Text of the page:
Sunday, October 14, 2007

St. Hubert's Stag

by John Richard Lindermuth
(iUniverse / 0-595-32869-5 / September 2004 / 144 pages / $11.95)

John Richard Lindermuth's second novel has earned five stars by just a whisker of antler velvet. The cover, a slightly annoying lapse in proofreading, and the lack of a statement of time and place for the setting of the story are its only faults. The error count could be somewhat lower, but it is not large enough to cause serious damage. There are several deer on the cover; however, they are all does. The star of the show is a massive black buck with a large enough rack to impersonate Bambi's dad. A photo or other image of a lone buck standing proudly in the moonlight would be far more appropriate to fit the storyline. When I began reading St. Hubert's Stag, I thought the setting could have been in the 1930's, but by the time I got to the mention of a $50 down payment on a computer, I wondered if the author had placed the deer hunters in The Eighties, or even The Nineties. Anyone needing a computer now would just put the $498 on a VISA card at Wally-World! Mr. Lindermuth told the readers they were in 1830 in Pennsylvania as his earlier Schlussel's Woman begins. Why not at least name a state and a decade? This unnecessary mystery left my mental imagery out in the cold!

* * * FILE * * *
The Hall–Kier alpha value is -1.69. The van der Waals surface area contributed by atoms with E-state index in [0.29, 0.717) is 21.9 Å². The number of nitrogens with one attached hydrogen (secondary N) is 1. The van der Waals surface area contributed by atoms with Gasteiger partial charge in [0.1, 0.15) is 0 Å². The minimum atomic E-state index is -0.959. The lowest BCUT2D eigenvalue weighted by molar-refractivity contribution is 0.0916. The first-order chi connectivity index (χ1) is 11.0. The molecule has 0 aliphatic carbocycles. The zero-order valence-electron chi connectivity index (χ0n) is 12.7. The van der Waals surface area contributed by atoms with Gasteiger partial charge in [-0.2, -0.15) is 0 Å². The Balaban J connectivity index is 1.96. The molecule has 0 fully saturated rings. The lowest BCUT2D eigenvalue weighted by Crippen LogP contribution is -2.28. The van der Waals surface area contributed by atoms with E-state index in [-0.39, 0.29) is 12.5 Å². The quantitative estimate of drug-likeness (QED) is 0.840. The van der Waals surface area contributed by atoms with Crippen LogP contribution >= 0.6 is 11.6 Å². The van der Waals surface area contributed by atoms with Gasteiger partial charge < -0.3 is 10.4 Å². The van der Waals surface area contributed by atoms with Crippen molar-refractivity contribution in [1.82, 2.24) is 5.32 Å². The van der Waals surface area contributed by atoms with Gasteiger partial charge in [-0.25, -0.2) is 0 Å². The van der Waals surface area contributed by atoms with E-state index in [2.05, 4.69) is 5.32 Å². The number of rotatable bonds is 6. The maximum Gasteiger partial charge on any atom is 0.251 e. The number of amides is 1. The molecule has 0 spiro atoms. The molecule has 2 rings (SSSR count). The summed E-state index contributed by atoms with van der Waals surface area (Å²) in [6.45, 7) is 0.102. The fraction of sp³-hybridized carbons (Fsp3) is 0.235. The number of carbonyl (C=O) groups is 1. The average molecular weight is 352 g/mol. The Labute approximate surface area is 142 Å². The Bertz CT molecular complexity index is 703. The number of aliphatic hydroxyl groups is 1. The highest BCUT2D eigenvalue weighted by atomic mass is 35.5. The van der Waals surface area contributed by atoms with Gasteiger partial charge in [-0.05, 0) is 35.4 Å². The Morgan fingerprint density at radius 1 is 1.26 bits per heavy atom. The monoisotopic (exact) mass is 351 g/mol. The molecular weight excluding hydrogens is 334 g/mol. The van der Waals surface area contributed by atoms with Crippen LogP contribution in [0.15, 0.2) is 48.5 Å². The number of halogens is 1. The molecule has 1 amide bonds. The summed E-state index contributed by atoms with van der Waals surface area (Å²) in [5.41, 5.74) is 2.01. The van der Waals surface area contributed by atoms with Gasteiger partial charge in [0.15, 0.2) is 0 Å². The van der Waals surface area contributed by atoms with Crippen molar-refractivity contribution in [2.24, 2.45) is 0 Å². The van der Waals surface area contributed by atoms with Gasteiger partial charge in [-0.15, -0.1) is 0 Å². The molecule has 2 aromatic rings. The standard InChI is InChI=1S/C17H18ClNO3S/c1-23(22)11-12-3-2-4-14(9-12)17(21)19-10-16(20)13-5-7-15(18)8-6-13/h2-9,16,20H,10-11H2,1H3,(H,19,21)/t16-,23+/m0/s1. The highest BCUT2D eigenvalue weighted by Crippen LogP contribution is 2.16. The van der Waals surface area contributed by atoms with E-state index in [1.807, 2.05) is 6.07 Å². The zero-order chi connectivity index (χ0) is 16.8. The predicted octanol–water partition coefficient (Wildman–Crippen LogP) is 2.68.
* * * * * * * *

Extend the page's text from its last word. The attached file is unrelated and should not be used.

That's enough complaining. John Lindermuth has improved upon his first novel. He still revels in that special ability of his to display a highly developed vocabulary that so fluidly accompanies dialogue spoken by uneducated hicks. Whatever the time period, St. Hubert's Stag is definitely set a century or more later than the mystery developed in Schlussel's Woman. This book is a slow potboiler of family secrets and emotions. The story takes place in an unidentified small town in which Americana is personified by the importance to the residents of the first day of deer hunting season. Since this is much like the small Southern town in which I grew up, the meanings behind the story's backdrop were quite easy to follow. The book surrounds the lives of a very traditional American family whose past is meticulously unveiled as the story progresses. Think of it as American Beauty for rednecks. An experienced deer hunter goes out on the mountain in search of one last kill. Before the story is over, the grandson has been lost in the woods, the sons have a few important issues to mull over, and the local Catholic priest tells the story of St. Hubert's Stag.

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